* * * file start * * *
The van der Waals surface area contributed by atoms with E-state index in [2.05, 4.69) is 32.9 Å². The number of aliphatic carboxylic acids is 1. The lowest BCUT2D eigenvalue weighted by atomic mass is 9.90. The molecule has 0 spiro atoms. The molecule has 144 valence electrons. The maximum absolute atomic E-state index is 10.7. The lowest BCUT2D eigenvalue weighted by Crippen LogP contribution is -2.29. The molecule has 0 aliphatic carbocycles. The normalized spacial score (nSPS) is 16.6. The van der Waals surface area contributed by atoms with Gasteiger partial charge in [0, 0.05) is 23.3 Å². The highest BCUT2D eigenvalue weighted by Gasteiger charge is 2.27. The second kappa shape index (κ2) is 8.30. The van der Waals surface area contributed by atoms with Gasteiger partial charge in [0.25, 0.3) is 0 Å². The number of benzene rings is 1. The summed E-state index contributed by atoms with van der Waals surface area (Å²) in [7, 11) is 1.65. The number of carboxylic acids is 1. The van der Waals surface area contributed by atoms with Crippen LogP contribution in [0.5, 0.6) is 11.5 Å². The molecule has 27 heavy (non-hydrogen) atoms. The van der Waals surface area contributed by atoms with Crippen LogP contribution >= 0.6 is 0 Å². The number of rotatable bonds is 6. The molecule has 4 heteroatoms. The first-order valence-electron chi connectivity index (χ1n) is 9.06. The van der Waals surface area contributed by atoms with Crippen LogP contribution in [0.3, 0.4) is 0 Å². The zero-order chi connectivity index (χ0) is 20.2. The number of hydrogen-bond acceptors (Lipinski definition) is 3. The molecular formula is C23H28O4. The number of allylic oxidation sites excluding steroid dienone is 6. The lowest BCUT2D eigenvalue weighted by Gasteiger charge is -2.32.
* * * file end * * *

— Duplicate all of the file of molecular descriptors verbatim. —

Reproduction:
The van der Waals surface area contributed by atoms with E-state index in [2.05, 4.69) is 32.9 Å². The number of aliphatic carboxylic acids is 1. The lowest BCUT2D eigenvalue weighted by atomic mass is 9.90. The molecule has 0 spiro atoms. The molecule has 144 valence electrons. The maximum absolute atomic E-state index is 10.7. The lowest BCUT2D eigenvalue weighted by Crippen LogP contribution is -2.29. The molecule has 0 aliphatic carbocycles. The normalized spacial score (nSPS) is 16.6. The van der Waals surface area contributed by atoms with Gasteiger partial charge in [0, 0.05) is 23.3 Å². The highest BCUT2D eigenvalue weighted by Gasteiger charge is 2.27. The second kappa shape index (κ2) is 8.30. The van der Waals surface area contributed by atoms with Gasteiger partial charge in [0.25, 0.3) is 0 Å². The number of benzene rings is 1. The summed E-state index contributed by atoms with van der Waals surface area (Å²) in [7, 11) is 1.65. The number of carboxylic acids is 1. The van der Waals surface area contributed by atoms with Crippen LogP contribution in [0.5, 0.6) is 11.5 Å². The molecule has 27 heavy (non-hydrogen) atoms. The van der Waals surface area contributed by atoms with Crippen LogP contribution >= 0.6 is 0 Å². The number of rotatable bonds is 6. The molecule has 4 heteroatoms. The first-order valence-electron chi connectivity index (χ1n) is 9.06. The van der Waals surface area contributed by atoms with Crippen LogP contribution in [0.3, 0.4) is 0 Å². The zero-order chi connectivity index (χ0) is 20.2. The number of hydrogen-bond acceptors (Lipinski definition) is 3. The molecular formula is C23H28O4. The number of allylic oxidation sites excluding steroid dienone is 6. The lowest BCUT2D eigenvalue weighted by Gasteiger charge is -2.32.